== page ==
Hi-Fi Rush, a game based on the concept of unadulterated pleasure, was significant last week for two reasons. One, it is extremely, extremely good! Two, it accomplished a rare accomplishment in the video game industry: a successful surprise release.

By surprise I mean absolute surprise. Instantaneously, the Xbox and PC versions of the game became accessible for download and play. In this, Our Lord’s Year 2023, how often does that occur…to anything? Anywhere? Never, that’s the frequency!

As a result, the game doesn’t feel like a breath of fresh air, it feels like a gust of wind that knocks us off our feet, and while I don’t want to downplay any aspect of the game’s success, let’s be honest: this game feels so fresh not only because it’s an amazing game, but also because it wasn’t subjected to a year-long marketing campaign.

What I’m about to say is not intended as a direct criticism of anyone working in video game marketing: you have employment selling video games, and in the vast majority of instances, this entails individuals doing excellent work. Whether it’s putting together blockbuster trailers or just chatting with (potential) fans on social media, it’s a difficult job that I understand and empathise with in the majority of cases, given that the system in which they operate—selling games on shopfronts obsessed with preorders and wishlists—demands it.

However, I am not responsible for creating any advertising campaigns. I, like you, am bombarded with thousands of them simultaneously, everywhere we look. From previews on major sites to YouTube to Twitter to Discord, everybody interested in video games on the internet is under constant attack from the moment we log in to the moment we log out. Preorder this item, discover more about it, and then preorder it.

I’ve mentioned this in past Deathblood saga articles, but video game marketing is always somewhat predictable. Not in terms of specific features of their campaigns — a AAA blockbuster has a different marketing budget than a small indie movie, of course — but in terms of how often they leave us feeling fatigued.

It is not sufficient to introduce the game’s world, genre, and premise. We must learn the history of each key character. Given an explanation of the world’s lore. We are informed of the number of lines of speech in the screenplay, the estimated completion time in thousands of hours, and the names of all voice actors. We’re conditioned, and in many cases expected, to be fans of a game we haven’t even played yet by the time of its release. Obviously, this is the entire idea.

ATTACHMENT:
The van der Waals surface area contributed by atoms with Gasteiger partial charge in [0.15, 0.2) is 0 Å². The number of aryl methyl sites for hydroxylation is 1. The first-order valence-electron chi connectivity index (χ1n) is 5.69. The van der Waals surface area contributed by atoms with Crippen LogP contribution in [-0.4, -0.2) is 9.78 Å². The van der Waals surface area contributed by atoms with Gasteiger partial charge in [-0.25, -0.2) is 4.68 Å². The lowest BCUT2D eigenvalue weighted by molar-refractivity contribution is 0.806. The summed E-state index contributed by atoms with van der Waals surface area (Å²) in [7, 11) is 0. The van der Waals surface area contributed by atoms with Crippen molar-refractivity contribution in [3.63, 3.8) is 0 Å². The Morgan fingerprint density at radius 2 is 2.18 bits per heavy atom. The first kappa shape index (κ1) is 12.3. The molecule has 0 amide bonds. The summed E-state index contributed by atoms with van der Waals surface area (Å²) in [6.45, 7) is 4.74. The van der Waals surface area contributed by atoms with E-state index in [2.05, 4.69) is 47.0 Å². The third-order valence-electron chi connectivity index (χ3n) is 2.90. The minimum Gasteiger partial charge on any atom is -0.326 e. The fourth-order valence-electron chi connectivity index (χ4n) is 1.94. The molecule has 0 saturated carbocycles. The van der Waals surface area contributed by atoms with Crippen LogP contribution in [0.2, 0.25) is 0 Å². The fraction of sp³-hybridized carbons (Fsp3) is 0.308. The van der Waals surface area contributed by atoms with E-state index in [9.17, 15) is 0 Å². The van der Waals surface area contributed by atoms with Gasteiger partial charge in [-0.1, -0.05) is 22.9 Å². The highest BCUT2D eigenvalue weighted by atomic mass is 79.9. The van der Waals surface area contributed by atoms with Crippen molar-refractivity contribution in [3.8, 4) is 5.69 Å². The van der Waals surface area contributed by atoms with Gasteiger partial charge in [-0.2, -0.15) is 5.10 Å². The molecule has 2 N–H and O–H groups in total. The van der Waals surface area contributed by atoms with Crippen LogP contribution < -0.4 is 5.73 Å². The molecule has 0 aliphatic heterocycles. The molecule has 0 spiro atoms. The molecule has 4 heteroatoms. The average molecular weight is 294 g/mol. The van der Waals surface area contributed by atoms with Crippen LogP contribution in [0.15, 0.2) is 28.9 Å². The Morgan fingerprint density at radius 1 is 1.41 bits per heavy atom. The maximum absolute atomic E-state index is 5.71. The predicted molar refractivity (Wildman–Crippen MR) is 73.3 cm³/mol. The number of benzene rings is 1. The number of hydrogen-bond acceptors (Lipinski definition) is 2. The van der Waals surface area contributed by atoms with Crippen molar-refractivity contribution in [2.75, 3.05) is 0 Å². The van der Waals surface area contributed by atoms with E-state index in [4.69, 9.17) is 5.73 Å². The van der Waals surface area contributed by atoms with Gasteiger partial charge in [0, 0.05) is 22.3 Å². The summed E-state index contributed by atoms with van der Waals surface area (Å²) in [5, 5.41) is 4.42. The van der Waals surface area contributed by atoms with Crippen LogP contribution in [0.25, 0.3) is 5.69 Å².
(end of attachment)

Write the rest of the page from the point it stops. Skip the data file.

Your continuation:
Imagine if Hi-Fi Rush had been subject to a regular Bethesda marketing effort instead of emerging out of nowhere. Imagine its unveiling at The Game Awards in December 2021, its brilliance dulled by the presence of larger, more expensive games that were also unveiled at the same time. Imagine being forced to Chai’s worst lines as part of a character reveal trailer on YouTube, as opposed to growing accustomed to his Fry-from-Futurama-esque charms over the course of the game’s first few hours. What if, instead of the game taking such pleasure in exposing its cast and universe on its own terms, a Meet Project Armstrong documentary had previously spoiled this for us?

It would have been awful! Obviously, the game itself would have remained excellent, but so much of the discovery-based excitement that has surrounded its debut, a modern-day schoolyard buzz, would have been lost. To clarify, as I’ve already stated, I am not attempting to shame any single worker, studio, or agency involved in the marketing of any other video game. The trees are not the issue at hand. It is a forest.

That’s what makes Hi-Fi Rush so unique. This is one of the few games that can get away with it. Note that I have not called for an end to video game marketing, nor have I suggested that other games adopt this strategy, as doing so would be meaningless (it’s a vast forest!) and irresponsible. Despite the fact that Hi-Fi Rush feels like a remastered GameCube game and is unlike anything else on the market, it was created by a renowned AAA studio, distributed by Bethesda, and launched on Xbox Game Pass so that anyone may try it “for free.” It was possibly the only combination of style, breadth, and pedigree that could afford to do this, much less hope to get away with it.

Therefore, I do not believe Hi-Fi Rush should serve as an example. I just want to stress that we should all cherish this game for what it is and how it got to us, since in both situations, the circumstances are as ideal as we could have wished for, and we may never see them align again in such a way. Few surprises are as pleasant as a good video game surprise.

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